A new shade for ’22: Very Peri

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common groundsel, Senecio vulgaris, is a widespread annual winter weed (although it is also considered a summer annual since it can germinate in the spring, summer or fall). It adapts to wet and dry sites and reproduces rapidly from seed and has several generations per year.

Overwintering seeds germinate from late fall to early spring. New plants mature throughout spring and early summer, usually fading with the summer heat. Flowers develop within six weeks of seedling emergence. The seeds are dispersed mainly by the wind. Each plant produces up to 1 million (1700 on average) viable seeds, depending on growing conditions. Plants that grow under stress can produce seeds when they are only a few inches tall. Seeds buried for six months in the soil germinate when exposed to light.

Management issues

Groundsel can be found year round, but it is most active during the cooler growing seasons of spring and fall. The seeds germinate over a wide range of temperatures. Seedlings are frost tolerant and germinate very early in the spring and even earlier under row covers / greenhouses. Groundsel cannot survive on shaded, trampled or mowed sites.

The seeds are easily spread with wind, irrigation water, mulch, and on clothing and vehicles. Flowering weeds that are pulled up and not removed from the site may still produce seeds.

Cultural / mechanical control

Cultivation: Remove ragwort plants when they are small by hand, hoeing or shallow plowing. Fall management of groundsel is important to prevent dormant seed production.

Mulch: A 3 inch layer of medium / coarse (fine pitch) mulch can effectively prevent ragwort seedlings from growing through as long as the mulch surface can dry out. Windblown seeds do not establish well in mulch that dries out between rains.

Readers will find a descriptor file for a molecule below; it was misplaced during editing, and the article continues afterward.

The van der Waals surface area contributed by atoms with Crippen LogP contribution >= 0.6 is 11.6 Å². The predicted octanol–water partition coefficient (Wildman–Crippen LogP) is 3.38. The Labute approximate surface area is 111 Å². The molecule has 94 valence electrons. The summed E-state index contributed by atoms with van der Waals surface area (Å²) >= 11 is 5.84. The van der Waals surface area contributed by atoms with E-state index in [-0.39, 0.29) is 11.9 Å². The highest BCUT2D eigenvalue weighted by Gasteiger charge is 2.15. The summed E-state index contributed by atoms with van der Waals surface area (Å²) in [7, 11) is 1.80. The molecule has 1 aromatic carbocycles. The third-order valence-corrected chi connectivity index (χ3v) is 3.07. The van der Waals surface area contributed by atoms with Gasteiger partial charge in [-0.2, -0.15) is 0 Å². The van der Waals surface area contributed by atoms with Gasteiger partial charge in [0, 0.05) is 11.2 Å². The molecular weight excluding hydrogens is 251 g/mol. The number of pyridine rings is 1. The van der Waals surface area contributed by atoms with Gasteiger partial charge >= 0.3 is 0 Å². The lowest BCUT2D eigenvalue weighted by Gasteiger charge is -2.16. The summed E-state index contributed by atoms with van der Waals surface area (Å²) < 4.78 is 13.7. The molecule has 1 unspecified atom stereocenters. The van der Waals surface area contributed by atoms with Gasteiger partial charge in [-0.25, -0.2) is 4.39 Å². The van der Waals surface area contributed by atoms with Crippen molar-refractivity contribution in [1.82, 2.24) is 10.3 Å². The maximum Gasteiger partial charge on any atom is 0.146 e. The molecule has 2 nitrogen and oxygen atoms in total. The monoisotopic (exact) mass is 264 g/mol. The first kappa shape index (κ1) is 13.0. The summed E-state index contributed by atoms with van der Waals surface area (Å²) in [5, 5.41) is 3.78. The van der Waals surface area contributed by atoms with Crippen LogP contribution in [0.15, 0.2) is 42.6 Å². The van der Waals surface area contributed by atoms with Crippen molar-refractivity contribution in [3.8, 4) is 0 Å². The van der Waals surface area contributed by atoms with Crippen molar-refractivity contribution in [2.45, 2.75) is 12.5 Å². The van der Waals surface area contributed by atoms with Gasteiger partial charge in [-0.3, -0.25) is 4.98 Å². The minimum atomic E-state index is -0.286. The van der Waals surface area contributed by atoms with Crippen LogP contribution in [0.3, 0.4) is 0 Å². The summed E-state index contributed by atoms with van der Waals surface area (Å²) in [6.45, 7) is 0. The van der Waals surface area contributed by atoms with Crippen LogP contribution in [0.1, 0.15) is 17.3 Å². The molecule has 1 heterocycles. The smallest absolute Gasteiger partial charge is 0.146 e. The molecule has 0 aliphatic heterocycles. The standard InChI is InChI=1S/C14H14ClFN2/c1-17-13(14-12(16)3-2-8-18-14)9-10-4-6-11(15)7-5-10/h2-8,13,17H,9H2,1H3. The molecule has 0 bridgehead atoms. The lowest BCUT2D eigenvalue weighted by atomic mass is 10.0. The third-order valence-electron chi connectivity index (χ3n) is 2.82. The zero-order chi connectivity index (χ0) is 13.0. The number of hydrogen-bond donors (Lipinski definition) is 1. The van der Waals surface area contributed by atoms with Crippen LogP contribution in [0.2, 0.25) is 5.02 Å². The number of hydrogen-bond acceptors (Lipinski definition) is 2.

Fertilizer placement:

Research at container nurseries in Oregon has shown that ragwort control is significantly improved by planting instead of spreading fertilizer over the container stock.

Win: A thick cover crop between the nursery rows can supplant the groundsel.

Ground vapor: Steaming the soil or potting soil can kill both dormant and non-dormant weed seeds (180 ° F for 30 minutes).

Fallow fields: The number of seeds in the soil was reduced by 70% after one year of fallow of fields and by> 90% if this method was extended for a second year.

Chemical control: Watch for seedlings from early spring, especially after the first hot rain, and until early summer. Watch for new seedlings again in late summer / early fall and remove as soon as possible. Don’t wait until spring to control weeds that germinate in the fall. Control is best when applied to the foliage of actively growing young plants. Rotating the mode of action of herbicides is important in reducing herbicide resistance.

For nurseries grown in the open field, two to four herbicide treatments are required per year. Treatments should be timed because one season ends and another begins. Timely applications of non-selective herbicides can control weeds in field crops.

In container nursery production, only selective preemergence herbicides can be used safely. Apply pre-emergence herbicides in late fall. In a containerized nursery production cycle, the timing of herbicide application is important: 1) during coating propagation, 2) site preparation before placing containers on the ground, 3) when planting ‘potting and 4) about a month after potting.

* Disclaimer: Complete reliance on a single herbicide may result in resistance and population displacement. The chemicals listed show activity against this weed; however, chemicals showing activity will not always provide complete control. Tank mixing more than one chemical often improves efficiency, as do sequential applications of a single chemical. Always use pesticides according to label directions.

The information provided in this document is provided with the understanding that no discrimination is intended and no endorsement of the University of Maryland Extension is implied. Read labels carefully before applying pesticides.

Deborah Smith-Fiola and Stanton Gill, University of Maryland Extension To read this extension publication in its entirety, including references, visit https://bit.ly/groundsel_UMD.

Dora W. Clawson